Thursday 24 March 2011

Scrapbook: Gollywog overload

In a florist’s window in the outskirts of Melbourne (Williamstown to be exact), myself and my friend were slightly disturbed to see it filled with Gollywogs instead of flowers. After pausing to take the photograph I realised that whilst the florist was clearly selling them  so much so that they’d invaded their prime window display. On the plus side (if you can find one) they had at least kindly put up a plague chronicling the history of the Gollywog which read as thus:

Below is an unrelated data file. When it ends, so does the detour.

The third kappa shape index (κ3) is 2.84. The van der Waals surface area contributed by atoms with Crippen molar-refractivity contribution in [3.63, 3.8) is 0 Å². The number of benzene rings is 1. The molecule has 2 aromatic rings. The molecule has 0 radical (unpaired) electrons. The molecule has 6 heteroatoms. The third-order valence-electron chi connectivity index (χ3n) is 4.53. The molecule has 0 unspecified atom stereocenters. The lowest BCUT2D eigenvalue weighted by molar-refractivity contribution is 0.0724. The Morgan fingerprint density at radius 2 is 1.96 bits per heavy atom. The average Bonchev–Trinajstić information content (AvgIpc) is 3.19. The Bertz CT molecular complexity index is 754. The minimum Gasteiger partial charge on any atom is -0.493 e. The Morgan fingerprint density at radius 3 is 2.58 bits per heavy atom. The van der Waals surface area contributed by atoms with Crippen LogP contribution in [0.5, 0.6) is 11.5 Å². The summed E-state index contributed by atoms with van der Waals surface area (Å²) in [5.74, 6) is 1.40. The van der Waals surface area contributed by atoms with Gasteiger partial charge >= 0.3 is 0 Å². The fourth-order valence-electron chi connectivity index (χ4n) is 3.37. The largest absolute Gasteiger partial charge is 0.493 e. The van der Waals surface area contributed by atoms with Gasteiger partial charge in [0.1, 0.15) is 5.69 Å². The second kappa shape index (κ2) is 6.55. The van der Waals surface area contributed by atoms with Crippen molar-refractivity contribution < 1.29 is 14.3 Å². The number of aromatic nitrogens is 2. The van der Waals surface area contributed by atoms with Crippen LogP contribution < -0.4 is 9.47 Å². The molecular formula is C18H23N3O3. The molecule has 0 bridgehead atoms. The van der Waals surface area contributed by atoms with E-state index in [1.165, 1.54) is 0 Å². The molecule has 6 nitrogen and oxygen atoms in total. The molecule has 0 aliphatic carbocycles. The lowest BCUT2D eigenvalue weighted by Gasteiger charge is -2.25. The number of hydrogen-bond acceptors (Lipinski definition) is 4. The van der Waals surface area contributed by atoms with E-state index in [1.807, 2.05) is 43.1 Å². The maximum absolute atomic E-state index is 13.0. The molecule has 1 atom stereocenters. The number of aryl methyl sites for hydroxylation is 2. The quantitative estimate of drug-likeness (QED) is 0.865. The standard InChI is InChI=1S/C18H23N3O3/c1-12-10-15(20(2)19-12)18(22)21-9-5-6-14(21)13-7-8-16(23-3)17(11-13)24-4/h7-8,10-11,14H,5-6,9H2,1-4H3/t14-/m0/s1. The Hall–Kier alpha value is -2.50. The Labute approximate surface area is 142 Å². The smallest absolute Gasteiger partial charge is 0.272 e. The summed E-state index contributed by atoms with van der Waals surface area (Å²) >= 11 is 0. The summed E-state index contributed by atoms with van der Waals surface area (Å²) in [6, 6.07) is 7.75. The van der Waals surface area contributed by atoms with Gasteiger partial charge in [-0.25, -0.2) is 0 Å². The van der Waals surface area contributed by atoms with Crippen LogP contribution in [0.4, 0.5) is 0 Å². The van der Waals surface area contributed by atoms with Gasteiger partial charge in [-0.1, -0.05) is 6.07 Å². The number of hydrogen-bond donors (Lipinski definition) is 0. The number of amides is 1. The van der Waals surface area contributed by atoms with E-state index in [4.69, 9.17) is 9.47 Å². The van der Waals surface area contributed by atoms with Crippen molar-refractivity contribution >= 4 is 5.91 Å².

The origins of the Gollywog began with the British soldiers who occupied Egypt towards the end of the nineteenth century. The Egyptian labourers working for the British wore the letters W.O.G.S on their armbands, indicating that they were Working On Government Service. These labourers were spoken of a Ghuls - the Arabic word for desert ghosts - by the British troops. The children of the Egyptians played with black stuffed material dolls. These dolls in turn were given as gifts, purchased by the soldiers returning home to England. These dolls became known as Ghuliwogs, a name which would eventually become the Golliwog we know today.

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